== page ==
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A rare piece of research published recently in an online issue of the Journal of Research in Personality, finds that individuals who are even-tempered and outgoing in young adulthood turn into happier, more satisfied seniors than their moodier and more introverted peers.
Led by the University of Southampton in the UK, the study examines the link between personality measured in youth and wellbeing assessed four decades later, and also how psychological and physical health relates to the link.
Lead author Dr. Catharine Gale, reader in epidemiology at Southampton, says in a statement:
"Few studies have examined the long-term influence of personality traits in youth on happiness and life satisfaction later in life."
Dr. Gale and her colleagues compared measures of neuroticism and extraversion assessed at 16 and 26 years of age, with measures of mental wellbeing and life satisfaction assessed between the ages of 60 and 64 years.
The study participants were 4,583 people taking part in the National Survey for Health and Development, which is run by the Medical Research Council. All subjects were born in 1946, and completed short personality questionnaires at age 16 and again at age 26.
To assess extraversion, the questionnaires asked the participants about their:
To assess neuroticism, answers were taken to questions about:
Then some forty years later, when the subjects were aged between 60 and 64, over half of them completed questionnaires designed to measure well-being and satisfaction with life, plus assess mental and physical health.
The team found a distinct pattern when they analyzed the data. They found that personality traits shaped by early adulthood appear to have an enduring influence decades later, as Dr. Gale explains:
"We found that extraversion in youth had direct, positive effects on wellbeing and life satisfaction in later life. Neuroticism, in contrast, had a negative impact, largely because it tends to make people more susceptible to feelings of anxiety and depression and to physical health problems."
Thus, higher scores on extraversion (having more energy, being more outgoing, sociable and active) in young adulthood was directly linked to higher scores for wellbeing and life satisfaction decades later.
But neuroticism had a distinctly different pattern. Higher neuroticism scores (being moody, emotionally unstable, and less focused or easily distracted) correlated with lower levels of wellbeing, but the link was indirect.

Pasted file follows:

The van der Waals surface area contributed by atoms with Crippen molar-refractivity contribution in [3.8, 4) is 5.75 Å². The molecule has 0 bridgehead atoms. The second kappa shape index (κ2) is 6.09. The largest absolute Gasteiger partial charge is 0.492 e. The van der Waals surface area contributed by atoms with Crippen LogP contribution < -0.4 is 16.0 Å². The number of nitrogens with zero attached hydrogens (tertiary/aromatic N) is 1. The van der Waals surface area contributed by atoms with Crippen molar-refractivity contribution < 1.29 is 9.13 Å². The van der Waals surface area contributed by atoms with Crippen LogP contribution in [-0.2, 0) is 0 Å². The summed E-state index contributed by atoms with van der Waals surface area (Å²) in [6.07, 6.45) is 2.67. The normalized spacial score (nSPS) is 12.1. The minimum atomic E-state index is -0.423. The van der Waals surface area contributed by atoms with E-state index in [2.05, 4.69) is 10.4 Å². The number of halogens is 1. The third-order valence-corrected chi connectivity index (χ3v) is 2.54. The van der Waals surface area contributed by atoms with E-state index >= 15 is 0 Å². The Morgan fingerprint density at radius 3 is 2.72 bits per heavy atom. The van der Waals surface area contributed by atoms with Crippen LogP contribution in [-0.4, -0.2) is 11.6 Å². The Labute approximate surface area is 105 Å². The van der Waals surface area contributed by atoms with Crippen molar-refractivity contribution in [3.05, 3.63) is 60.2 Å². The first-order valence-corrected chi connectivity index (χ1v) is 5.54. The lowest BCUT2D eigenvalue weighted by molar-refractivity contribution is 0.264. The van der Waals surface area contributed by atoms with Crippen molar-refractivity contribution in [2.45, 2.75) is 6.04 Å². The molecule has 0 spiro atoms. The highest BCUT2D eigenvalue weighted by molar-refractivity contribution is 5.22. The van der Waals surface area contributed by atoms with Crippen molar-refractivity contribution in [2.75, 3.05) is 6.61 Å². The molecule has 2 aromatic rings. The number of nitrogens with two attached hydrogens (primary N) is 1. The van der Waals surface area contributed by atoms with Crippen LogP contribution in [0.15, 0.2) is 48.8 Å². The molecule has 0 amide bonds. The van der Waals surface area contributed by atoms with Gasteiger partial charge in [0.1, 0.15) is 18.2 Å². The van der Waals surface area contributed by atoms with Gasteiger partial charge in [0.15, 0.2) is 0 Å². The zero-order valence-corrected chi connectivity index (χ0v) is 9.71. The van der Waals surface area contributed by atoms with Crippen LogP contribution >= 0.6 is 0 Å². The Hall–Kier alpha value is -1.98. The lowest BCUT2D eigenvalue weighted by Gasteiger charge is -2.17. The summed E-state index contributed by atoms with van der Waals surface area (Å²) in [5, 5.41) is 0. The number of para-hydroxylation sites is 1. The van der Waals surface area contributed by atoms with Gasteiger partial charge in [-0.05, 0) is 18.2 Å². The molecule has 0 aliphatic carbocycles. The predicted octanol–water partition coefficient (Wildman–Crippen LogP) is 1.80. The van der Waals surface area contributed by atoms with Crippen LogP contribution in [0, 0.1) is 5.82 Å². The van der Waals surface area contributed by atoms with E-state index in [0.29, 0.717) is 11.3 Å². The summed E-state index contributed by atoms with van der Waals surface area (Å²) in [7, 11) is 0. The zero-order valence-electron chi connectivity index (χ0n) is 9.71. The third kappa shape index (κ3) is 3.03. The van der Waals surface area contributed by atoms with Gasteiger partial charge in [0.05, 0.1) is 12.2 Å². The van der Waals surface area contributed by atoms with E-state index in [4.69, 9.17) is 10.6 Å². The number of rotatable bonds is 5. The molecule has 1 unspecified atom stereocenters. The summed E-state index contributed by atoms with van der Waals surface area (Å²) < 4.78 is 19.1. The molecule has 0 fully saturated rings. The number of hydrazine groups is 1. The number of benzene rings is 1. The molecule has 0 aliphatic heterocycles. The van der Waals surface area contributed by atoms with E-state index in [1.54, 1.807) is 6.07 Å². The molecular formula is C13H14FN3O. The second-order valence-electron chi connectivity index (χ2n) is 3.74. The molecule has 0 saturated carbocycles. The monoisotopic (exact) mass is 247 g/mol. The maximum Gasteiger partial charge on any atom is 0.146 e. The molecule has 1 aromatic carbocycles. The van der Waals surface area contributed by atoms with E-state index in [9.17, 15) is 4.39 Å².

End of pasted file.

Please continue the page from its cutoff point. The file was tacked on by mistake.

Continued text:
Instead, higher neuroticism scores in young adulthood were linked to being more susceptible to stress in senior years, and also to having more health problems, although this link was not as strong.
Dr. Gale says it is important to do such studies and find out how happy people feel as they get older because research shows happier people live longer.
"Personality in youth appears to have an enduring influence on happiness decades later," she adds.
The team did not look at whether it is possible to alter one's personality, for example whether a young person can change from being mainly intraverted to mainly extraverted, or whether they can become less neurotic.
The world of psychology has been somewhat divided on that question, and until recently, the prevailing view was that you cannot change personality traits like extraversion and neuroticism - they are too deep-seated, like "personality DNA".But the tide could be turning, if a study published in the journal Social Indicators Research in 2012 is anything to go by. It found that even deep-seated personality traits, including extraversion and neuroticism, can and do change over time, and these changes are strongly related to changes in wellbeing.
If more studies find the same, then we may see a shift in government health policies, which have tended to focus on factors such as income, employment and family as means to increase happiness and wellbeing - even though they have less impact on life satisfaction than personality - because they can be changed.
Watch this space, as they say.Written by Catharine Paddock PhD
Copyright: Medical News Today
Not to be reproduced without the permission of Medical News Today.
"Neuroticism and extraversion in youth predict mental wellbeing and life satisfaction 40 years later", Journal of Research In Personality, in press, available online 26 June 2013 - DOI:10.1016/j.jrp.2013.06.005.Abstract
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Paddock, Catharine. "Outgoing youngsters turn out happier in later life." Medical News Today. MediLexicon, Intl., 19 Jul. 2013. Web.
13 Dec. 2013. <http://www.medicalnewstoday.com/articles/263628>
Paddock, C. (2013, July 19). "Outgoing youngsters turn out happier in later life." Medical News Today. Retrieved from
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